KobeSecond Quarter
11:22 Good start for the Lakers, who got a Bryant bucket and two Brown free throws (thanks to an Odom swat of Scola) to cut the lead to eight.

9:50 Big counter from the Rockets, who watched Battier and Artest nail back-to-back threes to erase L.A.’s solid open.

5:50 Von Wafer’s three followed a Lowry hoop to give Houston a 42-25 lead, its biggest of the quarter.

5:35 Bryant, fresh off the bench, stuck a jumper. He’ll need a few more of those. The rhythm of the game has turned from all Houston to back and forth, but the Lakers clearly need to do more than trade hoops.

2:50 Bryant’s been able to drive by Artest all series, and he did it again to get a Lakers layup. L.A. may have built on it as Kobe swatted a Battier layup attempt and got Ariza an open three, but Ariza missed … Then Bynum missed his follow up to an offensive board, rushing the shot with his left hand, and Houston got another Scola hoop at the other end (18 points).

2:03 Bryant drew a technical foul for making contact with Artest after Ron-Ron fouled him. It was hard to see what happened from here, but Artest reacted as if Bryant had given him a Mike Tyson right hook. After Brooks hit the T, Bryant made his two free throws, and seemed to settle matters with a conversation with Artest. It appeared as if Bryant were trying to get Artest’s hands off him, and he caught Ron lightly on the face with his arm? You tell me.

0:40.3 Ariza drew a blocking foul on Hayes (his third) but missed 1-of-2 from the line, L.A’s fourth miss (two each for him and Odom). Farmar then fouled Brooks near midcourt, and he hit both to put Houston up 15.

0:26.7 L.A. should hope the Rockets keep Artest on him at times … Bryant blew by him for a two-handed dunk.

0:03.0 An end-of-shot clock three from Brooks was just about fitting for that first half, and it put Houston up 52-36 at the break. In Game 4, Houston led 54-36 in a relatively similar game. The Rockets shot 51 percent to L.A.’s 31 percent, made five threes and turned the ball over just four times.

ArtestThird Quarter
11:37 Some good ball movement earned Fisher an open three, but he missed again … Ariza made up for it, however, with a steal and two-handed breakaway dunk at the other end.

10:20 Big hit from Ariza, from downtown, and L.A. had the quarter’s first five points. Ariza then drew a pushing foul on Artest at the other end, and No. 3 had in two minutes changed the tune of the game, because Gasol nailed a lefty hook at the other end to cut the lead to nine.

9:16 Gasol’s tap out on a missed triple fell into Bryant’s hands, and a blocking foul earned two free throws that made it 52-45. The TV timeout had preceded the free throws, which meant the crowd wasn’t able to get as elevated since Bryant hit both.

7:03 Bryant for three, end of shot clock, and a Gasol layup cut the lead to only four. L.A. had basically earned itself a whole new ball game.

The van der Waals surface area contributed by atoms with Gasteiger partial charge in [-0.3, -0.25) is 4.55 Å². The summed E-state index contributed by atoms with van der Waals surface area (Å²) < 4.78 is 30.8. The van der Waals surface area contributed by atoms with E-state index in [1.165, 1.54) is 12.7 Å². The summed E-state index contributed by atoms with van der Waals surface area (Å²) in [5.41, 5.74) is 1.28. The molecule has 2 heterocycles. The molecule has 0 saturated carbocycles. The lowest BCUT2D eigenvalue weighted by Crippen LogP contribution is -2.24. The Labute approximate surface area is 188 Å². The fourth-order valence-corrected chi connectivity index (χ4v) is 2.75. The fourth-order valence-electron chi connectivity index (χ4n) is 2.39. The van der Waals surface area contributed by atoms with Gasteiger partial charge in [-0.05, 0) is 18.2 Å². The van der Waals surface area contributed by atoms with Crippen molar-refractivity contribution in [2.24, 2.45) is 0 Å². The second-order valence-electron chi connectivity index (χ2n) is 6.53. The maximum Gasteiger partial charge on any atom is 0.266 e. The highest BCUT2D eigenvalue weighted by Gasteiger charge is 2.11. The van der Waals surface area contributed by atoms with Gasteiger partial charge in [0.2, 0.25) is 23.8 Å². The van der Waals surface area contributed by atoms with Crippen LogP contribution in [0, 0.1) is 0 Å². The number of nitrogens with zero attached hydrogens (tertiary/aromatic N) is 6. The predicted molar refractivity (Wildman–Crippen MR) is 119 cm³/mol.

6:09 Solid couple of defensive plays from Bynum, including a contest of Scola and rebound … Then two Bryant FTs cut the lead to 54-52, a 16-2 run to start the quarter.

4:20 The tenor of the game had changed, but in case anyone thought the resilient Rockets were going to lay down, they reeled off an 8-2 run to go back up by eight, capped by a corner three from Brooks.

3:40 Jackson has to like how aggressive Bryant’s been going to the hoop, which again resulted in two free throws. He hit again in the paint a possession later to get to 27 points on 20 shots.

1:19 Farmar, who came in around the 4-minute mark, nailed a corner three to cut the lead to five before Artest and Gasol traded hoops.

0:05.4 A momentum changing shot went down for Scola off the pick and pop, getting him to 24 points and giving Houston a 9-point lead thanks to the final four points of the quarter. L.A. unwisely didn’t take two open shots that would have given them a 2-for-1, and had to settle for a heaved three from Farmar that had no chance. Still, the visitors shaved nine points off the halftime lead.

BryantFourth Quarter
10:32 A personal foul (reaching in) and missed jumper got Vujacic on the bench immediately in favor of Shannon Brown, who joined Farmar, Walton, Odom and Gasol on the floor. Odom followed a Gasol miss with a two-handed dunk to make it 7-point game.

8:48 A tad surprising that Kobe stayed on the bench after a timeout, but Artest took a terrible jumper to give L.A. the ball back still down seven. Artest is 5-of-14 on the evening, and disturbingly for Houston, he’s not using his size advantage to get on the block, instead settling for J’s.

7:33 What do I know? Artest responded with a top-of-the-key three. Eh, on second thought, he’s still hurting Houston with all the perimeter action.

6:56 Big momentum play for Landry, who threw in a hammer dunk in the lane plus the harm to put Houston up 81-71 (missed the FT). Meanwhile, Bryant was back in for L.A., set to make a final push for the purple and gold.

4:56 A kicked ball wasn’t called on Houston, giving Farmar a turnover and the Rockets possession up nine.

3:39 Big shot from Brooks, a pull up in the lane, which preceded a big play: Battier clearly hit Bryant’s wrist on a three, but no call was given. That set the score at 86-75 as time began to run out on L.A.’s comeback attempt.

2:12 A hard to understand foul on Odom preceded a Bryant hoop (31 points), but L.O. fouled out trying to block Brooks at the other end and the game was officially over (14-point lead).

0:00 Want some good news, Lakers fans? Game 7 is in STAPLES.